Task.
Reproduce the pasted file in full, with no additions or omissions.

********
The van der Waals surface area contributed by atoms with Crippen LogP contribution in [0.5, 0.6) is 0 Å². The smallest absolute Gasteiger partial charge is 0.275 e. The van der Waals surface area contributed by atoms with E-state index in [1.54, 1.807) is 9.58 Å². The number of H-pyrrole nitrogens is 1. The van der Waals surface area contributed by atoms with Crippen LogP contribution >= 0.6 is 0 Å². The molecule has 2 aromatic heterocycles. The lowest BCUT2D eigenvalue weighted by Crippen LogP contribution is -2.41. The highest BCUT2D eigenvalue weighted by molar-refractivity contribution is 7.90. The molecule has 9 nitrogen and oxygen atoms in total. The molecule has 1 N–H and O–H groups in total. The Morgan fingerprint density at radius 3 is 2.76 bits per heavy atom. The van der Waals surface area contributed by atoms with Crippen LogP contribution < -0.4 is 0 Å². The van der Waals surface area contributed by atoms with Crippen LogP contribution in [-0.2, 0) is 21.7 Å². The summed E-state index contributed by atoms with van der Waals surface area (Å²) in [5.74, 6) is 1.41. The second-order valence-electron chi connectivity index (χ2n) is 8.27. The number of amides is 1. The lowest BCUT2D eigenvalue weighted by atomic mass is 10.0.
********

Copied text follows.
The van der Waals surface area contributed by atoms with Crippen LogP contribution in [0.5, 0.6) is 0 Å². The smallest absolute Gasteiger partial charge is 0.275 e. The van der Waals surface area contributed by atoms with E-state index in [1.54, 1.807) is 9.58 Å². The number of H-pyrrole nitrogens is 1. The van der Waals surface area contributed by atoms with Crippen LogP contribution >= 0.6 is 0 Å². The molecule has 2 aromatic heterocycles. The lowest BCUT2D eigenvalue weighted by Crippen LogP contribution is -2.41. The highest BCUT2D eigenvalue weighted by molar-refractivity contribution is 7.90. The molecule has 9 nitrogen and oxygen atoms in total. The molecule has 1 N–H and O–H groups in total. The Morgan fingerprint density at radius 3 is 2.76 bits per heavy atom. The van der Waals surface area contributed by atoms with Crippen LogP contribution < -0.4 is 0 Å². The van der Waals surface area contributed by atoms with Crippen LogP contribution in [-0.2, 0) is 21.7 Å². The summed E-state index contributed by atoms with van der Waals surface area (Å²) in [5.74, 6) is 1.41. The second-order valence-electron chi connectivity index (χ2n) is 8.27. The number of amides is 1. The lowest BCUT2D eigenvalue weighted by atomic mass is 10.0.